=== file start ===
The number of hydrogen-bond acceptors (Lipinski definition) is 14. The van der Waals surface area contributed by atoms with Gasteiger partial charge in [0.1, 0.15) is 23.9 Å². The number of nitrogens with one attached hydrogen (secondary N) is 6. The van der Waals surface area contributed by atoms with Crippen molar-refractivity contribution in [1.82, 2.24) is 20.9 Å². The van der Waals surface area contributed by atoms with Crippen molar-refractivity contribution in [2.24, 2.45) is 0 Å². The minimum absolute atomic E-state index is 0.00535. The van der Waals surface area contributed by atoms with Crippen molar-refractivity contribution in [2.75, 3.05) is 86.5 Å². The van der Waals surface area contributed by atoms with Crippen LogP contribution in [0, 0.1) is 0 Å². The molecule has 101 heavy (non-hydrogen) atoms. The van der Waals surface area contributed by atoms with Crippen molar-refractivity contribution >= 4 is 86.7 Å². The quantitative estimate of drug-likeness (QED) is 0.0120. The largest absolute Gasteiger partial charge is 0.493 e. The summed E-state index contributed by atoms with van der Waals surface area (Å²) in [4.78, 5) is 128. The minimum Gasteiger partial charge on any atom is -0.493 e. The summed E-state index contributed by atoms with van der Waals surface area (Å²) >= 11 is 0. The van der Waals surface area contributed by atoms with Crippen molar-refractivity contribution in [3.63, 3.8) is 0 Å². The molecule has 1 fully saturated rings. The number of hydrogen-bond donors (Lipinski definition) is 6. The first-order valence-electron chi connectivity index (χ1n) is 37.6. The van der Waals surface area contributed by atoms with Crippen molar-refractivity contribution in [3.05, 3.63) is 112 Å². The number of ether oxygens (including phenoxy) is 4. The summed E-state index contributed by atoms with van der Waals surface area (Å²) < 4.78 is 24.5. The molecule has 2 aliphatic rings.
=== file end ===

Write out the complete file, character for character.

The number of hydrogen-bond acceptors (Lipinski definition) is 14. The van der Waals surface area contributed by atoms with Gasteiger partial charge in [0.1, 0.15) is 23.9 Å². The number of nitrogens with one attached hydrogen (secondary N) is 6. The van der Waals surface area contributed by atoms with Crippen molar-refractivity contribution in [1.82, 2.24) is 20.9 Å². The van der Waals surface area contributed by atoms with Crippen molar-refractivity contribution in [2.24, 2.45) is 0 Å². The minimum absolute atomic E-state index is 0.00535. The van der Waals surface area contributed by atoms with Crippen molar-refractivity contribution in [2.75, 3.05) is 86.5 Å². The van der Waals surface area contributed by atoms with Crippen LogP contribution in [0, 0.1) is 0 Å². The molecule has 101 heavy (non-hydrogen) atoms. The van der Waals surface area contributed by atoms with Crippen molar-refractivity contribution >= 4 is 86.7 Å². The quantitative estimate of drug-likeness (QED) is 0.0120. The largest absolute Gasteiger partial charge is 0.493 e. The summed E-state index contributed by atoms with van der Waals surface area (Å²) in [4.78, 5) is 128. The minimum Gasteiger partial charge on any atom is -0.493 e. The summed E-state index contributed by atoms with van der Waals surface area (Å²) >= 11 is 0. The van der Waals surface area contributed by atoms with Crippen molar-refractivity contribution in [3.63, 3.8) is 0 Å². The molecule has 1 fully saturated rings. The number of hydrogen-bond donors (Lipinski definition) is 6. The first-order valence-electron chi connectivity index (χ1n) is 37.6. The van der Waals surface area contributed by atoms with Crippen molar-refractivity contribution in [3.05, 3.63) is 112 Å². The number of ether oxygens (including phenoxy) is 4. The summed E-state index contributed by atoms with van der Waals surface area (Å²) < 4.78 is 24.5. The molecule has 2 aliphatic rings.